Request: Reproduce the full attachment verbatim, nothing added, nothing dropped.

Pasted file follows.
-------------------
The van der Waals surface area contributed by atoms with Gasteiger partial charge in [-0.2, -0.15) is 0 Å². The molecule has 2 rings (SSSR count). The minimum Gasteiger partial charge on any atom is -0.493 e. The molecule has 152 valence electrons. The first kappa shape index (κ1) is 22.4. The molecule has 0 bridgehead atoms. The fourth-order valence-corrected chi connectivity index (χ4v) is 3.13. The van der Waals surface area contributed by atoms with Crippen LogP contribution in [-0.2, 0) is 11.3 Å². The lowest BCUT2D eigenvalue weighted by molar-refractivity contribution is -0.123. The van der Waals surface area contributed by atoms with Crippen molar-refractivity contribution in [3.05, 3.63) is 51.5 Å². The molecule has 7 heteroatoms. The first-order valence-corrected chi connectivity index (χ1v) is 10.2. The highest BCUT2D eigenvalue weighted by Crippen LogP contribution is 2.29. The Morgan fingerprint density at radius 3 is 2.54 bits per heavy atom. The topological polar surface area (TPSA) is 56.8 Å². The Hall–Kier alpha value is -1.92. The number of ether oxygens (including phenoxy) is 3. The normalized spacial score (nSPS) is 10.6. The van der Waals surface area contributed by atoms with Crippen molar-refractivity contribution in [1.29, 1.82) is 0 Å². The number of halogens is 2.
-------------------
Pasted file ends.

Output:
The van der Waals surface area contributed by atoms with Gasteiger partial charge in [-0.2, -0.15) is 0 Å². The molecule has 2 rings (SSSR count). The minimum Gasteiger partial charge on any atom is -0.493 e. The molecule has 152 valence electrons. The first kappa shape index (κ1) is 22.4. The molecule has 0 bridgehead atoms. The fourth-order valence-corrected chi connectivity index (χ4v) is 3.13. The van der Waals surface area contributed by atoms with Crippen LogP contribution in [-0.2, 0) is 11.3 Å². The lowest BCUT2D eigenvalue weighted by molar-refractivity contribution is -0.123. The van der Waals surface area contributed by atoms with Crippen molar-refractivity contribution in [3.05, 3.63) is 51.5 Å². The molecule has 7 heteroatoms. The first-order valence-corrected chi connectivity index (χ1v) is 10.2. The highest BCUT2D eigenvalue weighted by Crippen LogP contribution is 2.29. The Morgan fingerprint density at radius 3 is 2.54 bits per heavy atom. The topological polar surface area (TPSA) is 56.8 Å². The Hall–Kier alpha value is -1.92. The number of ether oxygens (including phenoxy) is 3. The normalized spacial score (nSPS) is 10.6. The van der Waals surface area contributed by atoms with Crippen molar-refractivity contribution in [1.29, 1.82) is 0 Å². The number of halogens is 2.